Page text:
According to my two-and-a-half-year-old, “big girls” rule the world. They are like little wizards disguised in leggings and Gap t-shirts. They can operate scissors, ride bikes with only two wheels, consume hard candy…their magical powers are truly undeniable and Sage is trying desperately to get on their team. Each time she completes a task that she identifies as “big girl” she practically explodes with glee. When she successfully used a glue stick we celebrated for three days straight, when she drank from a glass cup with no protective spill shield we called the local news station, and when she peed in the toilet, the real toilet, we danced until our shoes burned off our feet.

The other night at dinner, when she cast aside her blunted plastic fork and requested an adult sized utensil, I knew she was going for the gold. We watched with awe as she raised it above her head and then deftly speared a small noodle.  She was utterly shocked by the accomplishment, “Mommy…Daddy” she whispered. “I…I…I’m a big girl…I can fork! I CAN FORK!!!”

“Yes, yes!” We cheered. “You can fork. You can. You’re a forkin’ big girl!!”

But somewhere during all the excitement she suddenly got pensive. “I’m growing up,” she said in this tone that made me think she was really mystified by the whole process. And then she asked, “Why? Why am I growing?”

My husband and I exchanged a look and I knew we were both debating a response. Would we give a whole metaphor about seedlings growing into flowers? Would we make up a song to reveal the answer? Would we draw a diagram?

We opted for the boomerang approach and tossed the question back at her.

“Why do you think you’re growing?” we asked.

She paused for a good three seconds. She looked at her fork, she looked at us. She looked back at her fork, she looked back at us.

“I’m growing because you love me,” she said.

Of course, my husband and I cried.

Later that night, long after my daughter had gone to bed, I thought about her answer and wondered, “How much of her “growing up” really has to do with us?” Sure there are the obvious things like the fact that we’re feeding her and hydrating her and that obviously contributes to her literal growth. And we’re doing our absolute best to make her feel secure, and confident, and brave and I’d like to think that’s helping her inch upwards in the emotional arena. And yes we might be teaching her a thing or two: letters, numbers, colors, mostly by accident, so there are some cognitive leaps happening as a result of our presence.  But what I’m discovering more and more each moment that I know her is that she is in the driver’s seat, headed ninety miles per hour towards the person she will become. Her sense of humor is her own. Her stories and songs are made up on the fly. Her walk is determined yet dainty; it has a rhythm I cannot recognize in my own footsteps or my husband’s.   The world that she sees is painted in colors I can’t even imagine. She has a wisdom that is far beyond anything I can conjure in myself. Her creativity is mind-blowing and raw. Everything she touches turns into a unique invention.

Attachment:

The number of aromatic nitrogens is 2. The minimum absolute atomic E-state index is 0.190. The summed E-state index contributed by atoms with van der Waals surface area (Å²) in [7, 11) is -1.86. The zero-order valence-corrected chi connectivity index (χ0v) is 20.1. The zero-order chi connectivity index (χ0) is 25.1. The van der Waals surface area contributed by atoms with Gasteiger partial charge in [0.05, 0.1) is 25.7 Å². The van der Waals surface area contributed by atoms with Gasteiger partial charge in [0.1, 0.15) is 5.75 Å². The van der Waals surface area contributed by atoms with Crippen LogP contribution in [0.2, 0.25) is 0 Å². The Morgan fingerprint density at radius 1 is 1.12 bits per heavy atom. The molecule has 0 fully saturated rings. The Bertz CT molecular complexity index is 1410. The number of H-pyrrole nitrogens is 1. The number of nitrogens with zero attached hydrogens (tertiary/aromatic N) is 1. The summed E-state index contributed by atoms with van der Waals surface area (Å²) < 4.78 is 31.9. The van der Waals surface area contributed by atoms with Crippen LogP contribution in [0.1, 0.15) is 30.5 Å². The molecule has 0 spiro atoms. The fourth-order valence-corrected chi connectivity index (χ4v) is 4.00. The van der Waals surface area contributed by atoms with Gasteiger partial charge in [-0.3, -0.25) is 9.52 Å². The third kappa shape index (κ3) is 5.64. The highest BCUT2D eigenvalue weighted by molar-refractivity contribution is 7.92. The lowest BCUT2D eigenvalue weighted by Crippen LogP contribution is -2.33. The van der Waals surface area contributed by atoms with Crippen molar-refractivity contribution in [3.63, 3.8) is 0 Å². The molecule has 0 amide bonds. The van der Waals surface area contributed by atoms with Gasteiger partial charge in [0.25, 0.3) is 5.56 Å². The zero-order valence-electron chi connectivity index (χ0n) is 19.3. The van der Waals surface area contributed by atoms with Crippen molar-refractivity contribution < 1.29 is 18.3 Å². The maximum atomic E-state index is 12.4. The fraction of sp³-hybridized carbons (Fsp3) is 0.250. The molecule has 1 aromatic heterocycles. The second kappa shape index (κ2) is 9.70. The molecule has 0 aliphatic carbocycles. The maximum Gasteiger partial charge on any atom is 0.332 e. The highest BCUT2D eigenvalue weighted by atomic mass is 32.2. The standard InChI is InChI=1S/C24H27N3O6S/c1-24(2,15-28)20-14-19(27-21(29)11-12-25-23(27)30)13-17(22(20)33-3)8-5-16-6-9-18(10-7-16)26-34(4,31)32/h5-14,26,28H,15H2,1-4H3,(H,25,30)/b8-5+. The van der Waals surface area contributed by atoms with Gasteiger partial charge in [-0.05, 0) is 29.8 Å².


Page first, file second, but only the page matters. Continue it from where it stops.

Someday, when she really is “a big girl”, I’ll remind her of that one time she told us that she was “growing up because we loved her” and she’ll roll her eyes and make a gagging sound. “You guys’ had nothing to do with it,” she’ll groan.  And I’ll push back because, how could I not? I’ll list the numerous ways that we made her awesome and therefore request a small percentage of everything she ever earns along with a medium sized retirement house on the beach.  But really, secretly I’ll be thinking, “You’re absolutely right. You were your own person from the very start.”